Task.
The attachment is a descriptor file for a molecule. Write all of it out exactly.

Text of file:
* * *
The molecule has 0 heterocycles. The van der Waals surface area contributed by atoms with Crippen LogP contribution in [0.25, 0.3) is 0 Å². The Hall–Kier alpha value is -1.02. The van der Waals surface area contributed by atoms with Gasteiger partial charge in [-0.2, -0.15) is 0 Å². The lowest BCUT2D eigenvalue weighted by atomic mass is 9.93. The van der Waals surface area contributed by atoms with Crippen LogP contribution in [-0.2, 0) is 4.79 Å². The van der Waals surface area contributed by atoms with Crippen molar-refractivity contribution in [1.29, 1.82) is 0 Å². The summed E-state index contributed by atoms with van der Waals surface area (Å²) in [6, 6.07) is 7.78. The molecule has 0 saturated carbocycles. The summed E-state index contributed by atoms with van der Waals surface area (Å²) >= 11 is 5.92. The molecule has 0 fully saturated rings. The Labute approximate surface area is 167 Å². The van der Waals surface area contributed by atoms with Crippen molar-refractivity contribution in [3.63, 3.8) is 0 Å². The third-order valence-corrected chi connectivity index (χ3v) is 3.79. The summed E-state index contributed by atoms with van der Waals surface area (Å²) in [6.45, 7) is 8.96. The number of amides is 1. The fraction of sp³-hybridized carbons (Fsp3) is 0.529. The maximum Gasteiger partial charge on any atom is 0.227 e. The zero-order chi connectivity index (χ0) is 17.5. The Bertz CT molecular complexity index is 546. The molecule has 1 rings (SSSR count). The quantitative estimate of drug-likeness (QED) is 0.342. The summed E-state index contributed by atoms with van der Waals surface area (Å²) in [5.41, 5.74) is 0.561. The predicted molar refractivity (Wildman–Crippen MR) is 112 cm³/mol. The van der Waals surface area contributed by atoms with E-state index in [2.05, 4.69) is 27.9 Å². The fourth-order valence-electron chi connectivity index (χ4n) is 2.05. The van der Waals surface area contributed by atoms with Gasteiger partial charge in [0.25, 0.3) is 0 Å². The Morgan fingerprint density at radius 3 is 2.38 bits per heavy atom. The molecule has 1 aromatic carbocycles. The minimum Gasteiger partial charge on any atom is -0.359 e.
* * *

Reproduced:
The molecule has 0 heterocycles. The van der Waals surface area contributed by atoms with Crippen LogP contribution in [0.25, 0.3) is 0 Å². The Hall–Kier alpha value is -1.02. The van der Waals surface area contributed by atoms with Gasteiger partial charge in [-0.2, -0.15) is 0 Å². The lowest BCUT2D eigenvalue weighted by atomic mass is 9.93. The van der Waals surface area contributed by atoms with Crippen LogP contribution in [-0.2, 0) is 4.79 Å². The van der Waals surface area contributed by atoms with Crippen molar-refractivity contribution in [1.29, 1.82) is 0 Å². The summed E-state index contributed by atoms with van der Waals surface area (Å²) in [6, 6.07) is 7.78. The molecule has 0 saturated carbocycles. The summed E-state index contributed by atoms with van der Waals surface area (Å²) >= 11 is 5.92. The molecule has 0 fully saturated rings. The Labute approximate surface area is 167 Å². The van der Waals surface area contributed by atoms with Crippen molar-refractivity contribution in [3.63, 3.8) is 0 Å². The third-order valence-corrected chi connectivity index (χ3v) is 3.79. The summed E-state index contributed by atoms with van der Waals surface area (Å²) in [6.45, 7) is 8.96. The number of amides is 1. The fraction of sp³-hybridized carbons (Fsp3) is 0.529. The maximum Gasteiger partial charge on any atom is 0.227 e. The zero-order chi connectivity index (χ0) is 17.5. The Bertz CT molecular complexity index is 546. The molecule has 1 rings (SSSR count). The quantitative estimate of drug-likeness (QED) is 0.342. The summed E-state index contributed by atoms with van der Waals surface area (Å²) in [5.41, 5.74) is 0.561. The predicted molar refractivity (Wildman–Crippen MR) is 112 cm³/mol. The van der Waals surface area contributed by atoms with E-state index in [2.05, 4.69) is 27.9 Å². The fourth-order valence-electron chi connectivity index (χ4n) is 2.05. The van der Waals surface area contributed by atoms with Gasteiger partial charge in [0.25, 0.3) is 0 Å². The Morgan fingerprint density at radius 3 is 2.38 bits per heavy atom. The molecule has 1 aromatic carbocycles. The minimum Gasteiger partial charge on any atom is -0.359 e.